Artificial Intelligence: The Trucking Industry’s Biggest Asset - Global Trade Magazine
  July 26th, 2021 | Written by

Artificial Intelligence: The Trucking Industry’s Biggest Asset

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  • In addition to autonomous driving, the trucking industry has the potential to reap many benefits from AI.
  • Drivers and fleets can use AI to move from paper management to digital management processes.

About 3.6 million professional truck drivers and another 7.95 million people work in the U.S. trucking industry. It’s an industry well-positioned to benefit from artificial intelligence (AI) technology.

Research firm MarketsandMarkets estimates the AI market within the transportation industry will grow at a compound annual growth rate of almost 18% between 2017 and 2030, and its size increase from $1.2 billion in 2017 to $10.3 billion in 2030.

Truck manufacturers including Daimler, Volvo, Navistar, Paccar and others, have already begun developing autonomous truck technology, for example. Waymo, an American autonomous driving technology development company has also installed self-driving technology in semi-trucks and plans to test on haulage routes in New Mexico and Texas. Tesla plans to deliver its first trucks in 2021. Pittsburgh-based Locomotion, an autonomous trucking technology company, expects to equip at least 1,120 Wilson Logistics tractors with its Autonomous Relay Convoy (ARC) technology starting in 2022.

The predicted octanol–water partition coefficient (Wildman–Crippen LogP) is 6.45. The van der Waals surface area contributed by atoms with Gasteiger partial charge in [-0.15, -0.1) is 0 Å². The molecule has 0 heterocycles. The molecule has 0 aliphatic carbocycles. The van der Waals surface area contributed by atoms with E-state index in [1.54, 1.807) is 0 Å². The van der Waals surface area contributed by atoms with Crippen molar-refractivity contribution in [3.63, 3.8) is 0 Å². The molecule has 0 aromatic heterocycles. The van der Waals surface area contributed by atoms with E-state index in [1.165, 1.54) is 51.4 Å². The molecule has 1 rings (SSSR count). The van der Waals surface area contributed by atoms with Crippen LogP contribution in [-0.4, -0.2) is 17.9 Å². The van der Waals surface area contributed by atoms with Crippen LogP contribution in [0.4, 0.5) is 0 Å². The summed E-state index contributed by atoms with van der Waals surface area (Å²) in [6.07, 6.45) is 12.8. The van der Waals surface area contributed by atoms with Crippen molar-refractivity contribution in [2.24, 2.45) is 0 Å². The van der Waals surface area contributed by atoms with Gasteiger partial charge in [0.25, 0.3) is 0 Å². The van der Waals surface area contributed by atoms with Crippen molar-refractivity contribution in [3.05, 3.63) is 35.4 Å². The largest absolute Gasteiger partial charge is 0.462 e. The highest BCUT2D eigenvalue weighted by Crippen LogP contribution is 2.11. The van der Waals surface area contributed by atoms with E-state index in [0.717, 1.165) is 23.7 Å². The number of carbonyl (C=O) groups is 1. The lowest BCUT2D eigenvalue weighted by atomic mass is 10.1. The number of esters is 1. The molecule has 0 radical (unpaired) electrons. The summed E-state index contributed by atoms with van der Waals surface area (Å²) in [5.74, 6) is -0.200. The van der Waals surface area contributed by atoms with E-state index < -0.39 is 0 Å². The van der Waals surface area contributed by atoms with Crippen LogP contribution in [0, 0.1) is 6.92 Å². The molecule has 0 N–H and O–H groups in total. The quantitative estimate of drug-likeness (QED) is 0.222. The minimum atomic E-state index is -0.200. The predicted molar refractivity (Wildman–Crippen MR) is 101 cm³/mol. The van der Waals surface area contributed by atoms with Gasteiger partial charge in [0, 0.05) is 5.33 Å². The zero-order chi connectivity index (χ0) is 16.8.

In addition to autonomous driving, the trucking industry has the potential to reap many benefits from AI technology in accident prevention and safety, fuel efficiency, route optimization and workflow management.

Accident prevention and safety

One hundred percent autonomous driving may be a ways off, but already we’re seeing safety controls incorporated into trucks. For example, a Tesla computer will control its trucks’ semi-autonomous system for accelerating, brakes and steering — though drivers will still need to keep a hand on the wheel.

The Federal Motor Carrier Safety Administration (FMCSA) revised its HOS to provide more flexibility for drivers. However, many drivers still log 11 hours on the road each day — the potential for mistakes increases during the later period of a driving shift. AI-guided semi-autonomous trucks will help reduce safety hazards created from tired or distracted driving.

Fuel efficiency

One commercial truck can use over $70,000 of fuel each year. Multiply this amount by the number of trucks in a fleet, and you can see why trucking companies constantly search for strategies to improve fuel efficiency. AI-guided, self-driven trucks could cut fuel costs up to 15%, according to Plus (formerly Plus.ai). A U.C. Berkeley Labor Center report estimated the industry could save $35 billion in fuel efficiency gains. Additionally, fuel monitoring and idle reporting features within AI-powered fleet management software platforms can help managers monitor fuel usage to reduce waste and costs.

Fleet management and route optimization

AI offers the perfect partner for fleet managers, increasing their effectiveness and helping to streamline and make processes more efficient. For example, these technologies can detect patterns humans might miss, increasing productivity by more accurately pinpointing which drivers to assign certain loads.